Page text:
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Weekly Housing Trends: Week of February 5, 2022

Weekly Housing Trends: Week of February 5, 2022

What this Week’s Data Means

Sentiment among homebuyers and potential sellers may have dipped in January, but it hasn’t dampened activity according to the indicators we track weekly.’s weekly housing data points to a brisk housing market as we move into February. The pace of home price growth ticked higher and homes are selling even faster than this time last year. The number of homes actively available for sale remains at all-time lows at least in part because builders have not kept up with household growth over the last decade.  In fact, our recent analysis suggests that the housing shortage worsened in 2021 despite some of the best housing starts figures in 15 years.

Key Findings

The median listing price grew by 11.9 percent over last year

After a period of steady 8.5 to 9.0 percent growth in the fall, the median listing price for homes ratcheted back up to a double-digit pace in December. In 2022, not only has price momentum held, so far it has increased.  Mortgage rates have risen half a percentage point in the last month as investors anticipate Fed funds rate hikes to begin as soon as next month. Rising rates have driven a rush on new home sales as buyers try to sign contracts to lock-in rates and beat further cost increases even as pending contracts on existing home sales have been held back by limited inventory. Our 2022 Housing Forecast expects a slowdown in home price growth to low-single digits for the year as higher rates reduce homebuyer purchasing power, but the median list price hasn’t yet moved in that direction.

New listings–a measure of sellers putting homes up for sale–were down 7 percent from last year.

In a housing market short on inventory, new home listings are a key indicator for future home sales. They indicate the number of sellers putting homes up for sale, in other words fresh supply. New listings finished 2021 on a somewhat weaker note and have trended below previous year levels for 10 of the past 12 weeks. Until this week, the pace of decline had shrunk since the start of the year. Without new listings relief, homebuyers face the possibility of another spring homebuying season without many options. In fact, our recent analysis of U.S. housing supply shows that the gap between household formation and single-family home construction grew in the last year, even as construction hit multi-year highs.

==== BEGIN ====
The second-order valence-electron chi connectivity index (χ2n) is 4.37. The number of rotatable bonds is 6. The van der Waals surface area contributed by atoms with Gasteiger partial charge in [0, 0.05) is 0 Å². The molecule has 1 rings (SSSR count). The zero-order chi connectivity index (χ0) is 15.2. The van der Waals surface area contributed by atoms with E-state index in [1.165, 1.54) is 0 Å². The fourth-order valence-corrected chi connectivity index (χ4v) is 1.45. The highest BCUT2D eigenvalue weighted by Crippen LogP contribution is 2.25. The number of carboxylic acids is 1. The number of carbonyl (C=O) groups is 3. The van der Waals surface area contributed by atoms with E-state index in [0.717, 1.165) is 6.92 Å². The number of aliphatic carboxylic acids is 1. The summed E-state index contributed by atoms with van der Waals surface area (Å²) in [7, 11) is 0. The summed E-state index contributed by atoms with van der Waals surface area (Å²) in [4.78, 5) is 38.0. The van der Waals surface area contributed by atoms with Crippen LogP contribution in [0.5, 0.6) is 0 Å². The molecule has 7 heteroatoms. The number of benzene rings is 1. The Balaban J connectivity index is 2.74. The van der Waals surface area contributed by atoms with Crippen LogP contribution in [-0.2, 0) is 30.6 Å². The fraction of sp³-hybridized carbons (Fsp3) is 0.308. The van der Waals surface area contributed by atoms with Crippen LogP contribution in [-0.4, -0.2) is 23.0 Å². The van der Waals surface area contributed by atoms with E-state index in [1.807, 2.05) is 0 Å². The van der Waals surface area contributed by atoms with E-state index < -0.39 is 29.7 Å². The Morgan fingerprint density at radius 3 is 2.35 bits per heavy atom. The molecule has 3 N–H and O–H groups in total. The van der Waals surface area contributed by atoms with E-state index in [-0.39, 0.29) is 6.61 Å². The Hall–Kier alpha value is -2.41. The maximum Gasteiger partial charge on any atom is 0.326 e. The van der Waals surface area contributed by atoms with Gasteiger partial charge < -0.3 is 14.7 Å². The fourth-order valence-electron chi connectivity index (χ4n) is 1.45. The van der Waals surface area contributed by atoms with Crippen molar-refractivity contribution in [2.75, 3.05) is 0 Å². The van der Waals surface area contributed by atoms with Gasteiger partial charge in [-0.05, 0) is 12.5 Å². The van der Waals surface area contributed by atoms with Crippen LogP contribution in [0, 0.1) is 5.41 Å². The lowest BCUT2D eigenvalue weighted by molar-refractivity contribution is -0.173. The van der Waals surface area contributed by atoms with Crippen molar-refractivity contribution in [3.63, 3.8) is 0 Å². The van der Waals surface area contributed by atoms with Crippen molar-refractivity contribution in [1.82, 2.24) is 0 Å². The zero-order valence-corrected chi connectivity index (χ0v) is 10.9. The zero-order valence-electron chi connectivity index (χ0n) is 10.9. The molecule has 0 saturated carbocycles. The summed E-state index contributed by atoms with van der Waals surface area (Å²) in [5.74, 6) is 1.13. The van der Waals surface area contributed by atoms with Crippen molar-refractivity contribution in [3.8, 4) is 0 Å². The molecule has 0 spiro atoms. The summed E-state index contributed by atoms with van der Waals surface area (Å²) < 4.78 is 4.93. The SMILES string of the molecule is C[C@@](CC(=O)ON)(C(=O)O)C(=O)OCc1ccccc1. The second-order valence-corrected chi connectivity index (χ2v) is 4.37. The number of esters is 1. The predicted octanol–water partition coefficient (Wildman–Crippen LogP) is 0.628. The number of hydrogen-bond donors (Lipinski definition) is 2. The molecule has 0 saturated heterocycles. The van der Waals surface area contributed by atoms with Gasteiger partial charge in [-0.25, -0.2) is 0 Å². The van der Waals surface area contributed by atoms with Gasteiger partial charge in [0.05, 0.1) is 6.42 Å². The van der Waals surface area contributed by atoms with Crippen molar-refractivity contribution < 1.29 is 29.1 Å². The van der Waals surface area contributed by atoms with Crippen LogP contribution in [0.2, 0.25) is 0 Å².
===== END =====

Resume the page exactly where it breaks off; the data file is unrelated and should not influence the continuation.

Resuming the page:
Active inventory is down 27 percent from a year ago.

With fewer new listings added this week, buyer interest again outpaced new selling, and we still see a sizeable gap in the number of homes actively for sale relative to last year. Although a smaller number of homes for sale creates challenges for buyers and sellers–many of whom will also be buying a home–it is a reflection of strong buyer demand thanks to a roaring labor market that has unemployment below 4 percent. Nonetheless, recent housing sentiment shows that buyers and sellers alike are beginning to wonder how long the competitive jobs market will last.

Strong buyer interest drives time on market down 10 days from last year.

With fewer homes for sale now than this time last year, homes are selling faster and successful buyers have to move quickly. For context, a typical home spent just 61 days on the market in January, faster than any pre-pandemic year’s fastest monthThis market can be especially challenging for first-time buyers who may hesitate to contend. This can be especially true of black Americans who, in addition to contending with various forms of discriminationoften have lower incomes, and thus a smaller set of affordable homes to choose from.